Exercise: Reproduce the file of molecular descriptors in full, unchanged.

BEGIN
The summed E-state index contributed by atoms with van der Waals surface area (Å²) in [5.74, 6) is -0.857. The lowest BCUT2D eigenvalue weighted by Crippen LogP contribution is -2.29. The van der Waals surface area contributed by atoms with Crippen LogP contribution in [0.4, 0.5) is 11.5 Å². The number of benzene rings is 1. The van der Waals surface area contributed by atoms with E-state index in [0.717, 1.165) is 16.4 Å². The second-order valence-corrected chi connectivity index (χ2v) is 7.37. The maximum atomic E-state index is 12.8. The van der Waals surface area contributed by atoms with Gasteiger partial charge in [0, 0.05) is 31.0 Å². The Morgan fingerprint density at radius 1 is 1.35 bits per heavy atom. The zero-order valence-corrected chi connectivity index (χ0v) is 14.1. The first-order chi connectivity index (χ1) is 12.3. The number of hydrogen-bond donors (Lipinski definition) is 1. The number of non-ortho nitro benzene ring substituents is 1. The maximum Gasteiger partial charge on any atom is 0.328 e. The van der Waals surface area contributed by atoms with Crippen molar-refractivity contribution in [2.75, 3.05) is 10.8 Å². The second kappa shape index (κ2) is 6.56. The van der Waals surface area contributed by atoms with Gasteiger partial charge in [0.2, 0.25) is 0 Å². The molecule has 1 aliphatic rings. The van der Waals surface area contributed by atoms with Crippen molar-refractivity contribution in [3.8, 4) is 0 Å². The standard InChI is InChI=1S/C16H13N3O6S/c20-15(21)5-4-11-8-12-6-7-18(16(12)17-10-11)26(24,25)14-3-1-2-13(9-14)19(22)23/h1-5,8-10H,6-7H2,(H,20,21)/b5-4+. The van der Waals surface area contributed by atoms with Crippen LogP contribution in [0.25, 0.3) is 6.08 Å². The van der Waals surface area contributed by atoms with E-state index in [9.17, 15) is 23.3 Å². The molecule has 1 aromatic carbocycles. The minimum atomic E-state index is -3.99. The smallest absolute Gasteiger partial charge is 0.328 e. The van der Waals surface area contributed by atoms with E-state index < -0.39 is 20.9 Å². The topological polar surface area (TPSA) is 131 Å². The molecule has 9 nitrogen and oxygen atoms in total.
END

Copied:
The summed E-state index contributed by atoms with van der Waals surface area (Å²) in [5.74, 6) is -0.857. The lowest BCUT2D eigenvalue weighted by Crippen LogP contribution is -2.29. The van der Waals surface area contributed by atoms with Crippen LogP contribution in [0.4, 0.5) is 11.5 Å². The number of benzene rings is 1. The van der Waals surface area contributed by atoms with E-state index in [0.717, 1.165) is 16.4 Å². The second-order valence-corrected chi connectivity index (χ2v) is 7.37. The maximum atomic E-state index is 12.8. The van der Waals surface area contributed by atoms with Gasteiger partial charge in [0, 0.05) is 31.0 Å². The Morgan fingerprint density at radius 1 is 1.35 bits per heavy atom. The zero-order valence-corrected chi connectivity index (χ0v) is 14.1. The first-order chi connectivity index (χ1) is 12.3. The number of hydrogen-bond donors (Lipinski definition) is 1. The number of non-ortho nitro benzene ring substituents is 1. The maximum Gasteiger partial charge on any atom is 0.328 e. The van der Waals surface area contributed by atoms with Crippen molar-refractivity contribution in [2.75, 3.05) is 10.8 Å². The second kappa shape index (κ2) is 6.56. The van der Waals surface area contributed by atoms with Gasteiger partial charge in [0.2, 0.25) is 0 Å². The molecule has 1 aliphatic rings. The van der Waals surface area contributed by atoms with Crippen molar-refractivity contribution in [3.8, 4) is 0 Å². The standard InChI is InChI=1S/C16H13N3O6S/c20-15(21)5-4-11-8-12-6-7-18(16(12)17-10-11)26(24,25)14-3-1-2-13(9-14)19(22)23/h1-5,8-10H,6-7H2,(H,20,21)/b5-4+. The van der Waals surface area contributed by atoms with Crippen LogP contribution in [0.25, 0.3) is 6.08 Å². The van der Waals surface area contributed by atoms with E-state index in [9.17, 15) is 23.3 Å². The molecule has 1 aromatic carbocycles. The minimum atomic E-state index is -3.99. The smallest absolute Gasteiger partial charge is 0.328 e. The van der Waals surface area contributed by atoms with E-state index < -0.39 is 20.9 Å². The topological polar surface area (TPSA) is 131 Å². The molecule has 9 nitrogen and oxygen atoms in total.